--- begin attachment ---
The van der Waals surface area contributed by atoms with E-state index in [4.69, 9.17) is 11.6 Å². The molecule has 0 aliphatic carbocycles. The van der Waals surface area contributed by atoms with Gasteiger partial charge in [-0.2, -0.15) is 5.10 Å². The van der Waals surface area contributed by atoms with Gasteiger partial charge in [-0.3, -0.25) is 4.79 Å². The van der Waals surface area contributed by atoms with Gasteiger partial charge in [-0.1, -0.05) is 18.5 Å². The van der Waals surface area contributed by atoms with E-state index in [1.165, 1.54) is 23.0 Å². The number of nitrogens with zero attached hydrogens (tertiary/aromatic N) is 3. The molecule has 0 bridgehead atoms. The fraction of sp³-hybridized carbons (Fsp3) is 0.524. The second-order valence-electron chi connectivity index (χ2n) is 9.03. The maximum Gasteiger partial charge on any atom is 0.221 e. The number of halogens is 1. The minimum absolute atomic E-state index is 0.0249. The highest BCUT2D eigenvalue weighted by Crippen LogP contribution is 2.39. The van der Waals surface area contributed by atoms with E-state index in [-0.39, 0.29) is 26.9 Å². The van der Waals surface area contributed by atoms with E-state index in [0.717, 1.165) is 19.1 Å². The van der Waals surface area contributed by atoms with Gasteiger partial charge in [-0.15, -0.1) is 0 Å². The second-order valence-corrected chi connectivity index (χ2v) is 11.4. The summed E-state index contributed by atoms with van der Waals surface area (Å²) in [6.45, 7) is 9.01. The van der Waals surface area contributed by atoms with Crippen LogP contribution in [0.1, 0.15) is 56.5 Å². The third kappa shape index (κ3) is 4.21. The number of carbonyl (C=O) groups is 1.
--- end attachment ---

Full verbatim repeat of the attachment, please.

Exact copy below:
The van der Waals surface area contributed by atoms with E-state index in [4.69, 9.17) is 11.6 Å². The molecule has 0 aliphatic carbocycles. The van der Waals surface area contributed by atoms with Gasteiger partial charge in [-0.2, -0.15) is 5.10 Å². The van der Waals surface area contributed by atoms with Gasteiger partial charge in [-0.3, -0.25) is 4.79 Å². The van der Waals surface area contributed by atoms with Gasteiger partial charge in [-0.1, -0.05) is 18.5 Å². The van der Waals surface area contributed by atoms with E-state index in [1.165, 1.54) is 23.0 Å². The number of nitrogens with zero attached hydrogens (tertiary/aromatic N) is 3. The molecule has 0 bridgehead atoms. The fraction of sp³-hybridized carbons (Fsp3) is 0.524. The second-order valence-electron chi connectivity index (χ2n) is 9.03. The maximum Gasteiger partial charge on any atom is 0.221 e. The number of halogens is 1. The minimum absolute atomic E-state index is 0.0249. The highest BCUT2D eigenvalue weighted by Crippen LogP contribution is 2.39. The van der Waals surface area contributed by atoms with E-state index in [-0.39, 0.29) is 26.9 Å². The van der Waals surface area contributed by atoms with E-state index in [0.717, 1.165) is 19.1 Å². The van der Waals surface area contributed by atoms with Gasteiger partial charge in [-0.15, -0.1) is 0 Å². The second-order valence-corrected chi connectivity index (χ2v) is 11.4. The summed E-state index contributed by atoms with van der Waals surface area (Å²) in [6.45, 7) is 9.01. The van der Waals surface area contributed by atoms with Crippen LogP contribution in [0.1, 0.15) is 56.5 Å². The third kappa shape index (κ3) is 4.21. The number of carbonyl (C=O) groups is 1.